Definition Of Constellations

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Every clear, cloudless night, away from the bright town lights, the night sky treats us to a dazzling spectacle. Countless twinkling stars shine down from the heavens, sprinkled all around like fairy dust. It’s illustrated right above us much like Michelangelo’s Sistine Chapel. But just like the painting, the display is complex and difficult to understand. There are many different parts of the sky with many different topics to go over. One of those topics is the intricacy of constellations. In order to understand what exactly they are, one must start from the beginning, so the most appropriate place to start off is the birth of a star.
A star will begin to formate in the densest and keenest regions of space in enormous sized
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A constellation season is the specific period of time that certain constellations are able to be seen clearly depending on a person’s location and time. The Earth’s rotation around its own axis and the rotation around the sun, also known as ‘revolution’, is the key factor for when a constellation's season is (Pandian). During one period of time, a person will be only be capable of viewing stars that are positioned on the opposing direction of the Sun. All of the stars that are considered to be behind the Sun will not be seen during that season because they are located above the horizon. Therefore, six months later people will be capable of seeing all of the constellations they were unable to do six months beforehand (Pandian). For example, a person living in the Northern Hemisphere might only be able to see Orion in the Winter; whereas, people in the Southern Hemisphere would see Orion in the Summer (“Southern”). The sky is constantly changing. Even within a week's time, one can see the minuscule differences in the movement of the constellations…show more content…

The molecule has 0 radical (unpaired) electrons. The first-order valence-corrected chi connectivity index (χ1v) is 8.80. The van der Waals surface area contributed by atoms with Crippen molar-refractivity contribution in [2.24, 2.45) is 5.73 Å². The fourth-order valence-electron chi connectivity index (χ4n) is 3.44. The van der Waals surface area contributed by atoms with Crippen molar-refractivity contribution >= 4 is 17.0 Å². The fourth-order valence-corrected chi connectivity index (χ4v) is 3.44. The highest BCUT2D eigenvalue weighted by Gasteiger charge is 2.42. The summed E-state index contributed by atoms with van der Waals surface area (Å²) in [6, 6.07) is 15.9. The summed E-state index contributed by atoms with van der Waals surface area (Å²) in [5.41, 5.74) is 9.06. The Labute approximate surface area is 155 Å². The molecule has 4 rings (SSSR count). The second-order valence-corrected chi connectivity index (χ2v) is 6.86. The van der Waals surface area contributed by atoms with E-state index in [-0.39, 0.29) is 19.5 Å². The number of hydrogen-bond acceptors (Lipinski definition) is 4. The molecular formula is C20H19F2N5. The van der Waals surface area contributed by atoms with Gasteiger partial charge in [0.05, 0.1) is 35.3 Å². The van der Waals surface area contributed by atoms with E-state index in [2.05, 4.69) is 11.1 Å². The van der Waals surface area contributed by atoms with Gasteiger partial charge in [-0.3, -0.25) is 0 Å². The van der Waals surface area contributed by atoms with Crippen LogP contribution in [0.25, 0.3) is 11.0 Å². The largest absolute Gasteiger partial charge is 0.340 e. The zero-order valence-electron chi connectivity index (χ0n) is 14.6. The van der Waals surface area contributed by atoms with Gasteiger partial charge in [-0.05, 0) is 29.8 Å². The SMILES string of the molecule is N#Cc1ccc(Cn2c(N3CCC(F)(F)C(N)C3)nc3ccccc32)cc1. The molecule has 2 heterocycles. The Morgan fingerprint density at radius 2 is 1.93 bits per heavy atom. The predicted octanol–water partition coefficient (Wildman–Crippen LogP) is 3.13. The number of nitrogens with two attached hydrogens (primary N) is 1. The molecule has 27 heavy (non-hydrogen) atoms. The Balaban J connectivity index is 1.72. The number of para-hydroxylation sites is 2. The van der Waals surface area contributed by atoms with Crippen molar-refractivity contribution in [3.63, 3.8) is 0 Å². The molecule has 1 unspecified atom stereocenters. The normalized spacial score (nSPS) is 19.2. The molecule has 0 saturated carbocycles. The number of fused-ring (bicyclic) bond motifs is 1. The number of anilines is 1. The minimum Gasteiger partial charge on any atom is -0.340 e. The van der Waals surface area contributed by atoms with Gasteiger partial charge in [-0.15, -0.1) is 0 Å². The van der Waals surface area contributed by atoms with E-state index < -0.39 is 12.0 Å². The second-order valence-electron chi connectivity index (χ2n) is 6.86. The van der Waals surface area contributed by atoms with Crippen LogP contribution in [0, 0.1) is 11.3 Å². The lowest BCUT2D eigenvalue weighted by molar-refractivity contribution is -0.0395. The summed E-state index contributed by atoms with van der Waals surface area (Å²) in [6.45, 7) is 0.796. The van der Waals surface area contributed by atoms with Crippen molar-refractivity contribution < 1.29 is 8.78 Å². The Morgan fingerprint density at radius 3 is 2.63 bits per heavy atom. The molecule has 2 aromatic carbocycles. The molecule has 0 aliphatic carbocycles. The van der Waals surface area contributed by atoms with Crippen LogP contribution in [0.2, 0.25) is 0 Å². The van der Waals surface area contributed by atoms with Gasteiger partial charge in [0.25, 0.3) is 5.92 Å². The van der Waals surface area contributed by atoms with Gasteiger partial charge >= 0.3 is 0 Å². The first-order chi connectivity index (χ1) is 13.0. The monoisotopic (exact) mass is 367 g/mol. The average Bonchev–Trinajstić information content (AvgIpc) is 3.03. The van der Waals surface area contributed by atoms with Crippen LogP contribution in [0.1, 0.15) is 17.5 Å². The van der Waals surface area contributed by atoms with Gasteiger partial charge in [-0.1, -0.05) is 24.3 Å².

It is one of the most prominent and recognizable constellations in the night sky during its most distinguishable seasons, which is during the winter in the Northern Hemisphere, and the summer in the Southern Hemisphere (Orion). Orion’s belt is made up of the stars Alnilam, Mintaka and Alnitak, which are all the brightest stars of Orion. One leg is made up of the star Rigel. The second brightest star Betelgeuse, serves as the right shoulder, while Bellatrix establishes the left shoulder. The Orion's Nebula, which is a formation of dust and other gases, creates his sword which hangs from his belt. Orion is composed of many other nebulas and stars that create the beautiful display of Orion (Orion). There are many different stories of how the constellation was formed. One story tells of the love between Orion and Artemis. One day while Orion was swimming, Apollo dared Artemis that she couldn’t hit the distant object in the sea, which was really Orion. Artemis, not realizing it was her lover, shot Orion with an arrow. When she later realized her appalling fault, she honored Orion by placing him in the sky (Orion). In another story the hunter boasted that no animal could kill him. In response to this, Hera sent a scorpion to sting Orion. He smashed the scorpion with his club, but not before he was stung. The two are on opposite sides of the sky and cannot be seen at
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